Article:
Getting Tofu from the waters off Cape Cod to the Science Center’s ceiling was a bold vision that took some strong organizing. She was found floating in the waters between Provincetown and Cape Ann, in whale breeding grounds about 40 miles east of Boston called Stellwagen Bank. She was towed to shore, and that’s when Lull got a call from Tom French, assistant director for the Massachusetts Division of Fisheries and Wildlife.

With the Science Center’s support confirmed, French called Dave Taylor, a retired Byfield biology teacher who has also spent years nursing injured animals back to health as a state and federally certified wildlife rehabilitator, a pastime he still enjoys.

The two men are fast friends and former neighbors who have collaborated on dozens of whale skeleton salvage operations. As French cleared the myriad bureaucratic paths needed to take official possession of a 20,000-pound carcass of a federally protected species, Taylor started sharpening his knife.

Tofu’s sectioned remains were next taken to a Belchertown landfill, where nature removed much of the flesh from bone. A year later, Provazza joined Science Center staff to remove what nature had left behind.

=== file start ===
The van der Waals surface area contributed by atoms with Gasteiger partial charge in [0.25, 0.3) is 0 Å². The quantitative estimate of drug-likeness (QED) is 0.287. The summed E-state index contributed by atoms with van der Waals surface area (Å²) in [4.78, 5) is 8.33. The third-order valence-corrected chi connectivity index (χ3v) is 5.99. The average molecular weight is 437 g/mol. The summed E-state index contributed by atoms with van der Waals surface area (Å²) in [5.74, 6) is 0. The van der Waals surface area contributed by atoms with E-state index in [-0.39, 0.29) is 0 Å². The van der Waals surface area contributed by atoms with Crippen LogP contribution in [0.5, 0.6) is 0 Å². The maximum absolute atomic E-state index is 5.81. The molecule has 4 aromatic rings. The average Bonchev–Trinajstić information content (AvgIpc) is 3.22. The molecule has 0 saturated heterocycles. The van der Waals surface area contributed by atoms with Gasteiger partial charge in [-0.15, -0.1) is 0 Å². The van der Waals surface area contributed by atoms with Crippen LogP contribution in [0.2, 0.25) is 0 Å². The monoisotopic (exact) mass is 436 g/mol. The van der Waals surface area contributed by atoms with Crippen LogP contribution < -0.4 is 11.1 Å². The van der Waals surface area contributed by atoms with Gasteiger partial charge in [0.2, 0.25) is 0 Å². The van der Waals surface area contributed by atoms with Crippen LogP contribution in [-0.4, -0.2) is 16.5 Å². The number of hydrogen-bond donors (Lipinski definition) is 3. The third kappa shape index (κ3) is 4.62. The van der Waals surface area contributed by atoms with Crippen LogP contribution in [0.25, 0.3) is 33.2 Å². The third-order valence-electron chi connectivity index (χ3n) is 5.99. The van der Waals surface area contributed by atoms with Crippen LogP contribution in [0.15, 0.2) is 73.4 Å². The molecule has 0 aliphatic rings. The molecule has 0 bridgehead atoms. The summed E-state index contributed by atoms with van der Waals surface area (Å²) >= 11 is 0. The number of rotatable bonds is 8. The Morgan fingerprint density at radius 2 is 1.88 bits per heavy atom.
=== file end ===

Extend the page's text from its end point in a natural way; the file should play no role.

“We spent a good part of that day pulling the tissue from bones. The texture was a lot like beef jerky,’’ she said. “But I can tell you, as we got a little deeper into the job, it got pretty aromatic.’’

Next stop for Tofu’s bones was hot soapy baths in the equally aromatic Seal Cove, Maine, workshop of whale assembly expert Dan DenDanto. After a few weeks boiling the fat from the bones, Tofu’s emerging skeleton spent the next few months drying in the sun.

Back at the Science Center, staff were planning the exhibits that would surround the skeleton and tell Tofu’s story.

A 3-foot-wide globe with a table of push-button, explanatory displays was built to illuminate Tofu’s migration routes up and own the Atlantic. Plexiglass-covered panels were glued to pictures of whales in all manner of acrobatics. Lift the panels to find scientific explanations of the whale’s purpose for doing each of the acrobatics.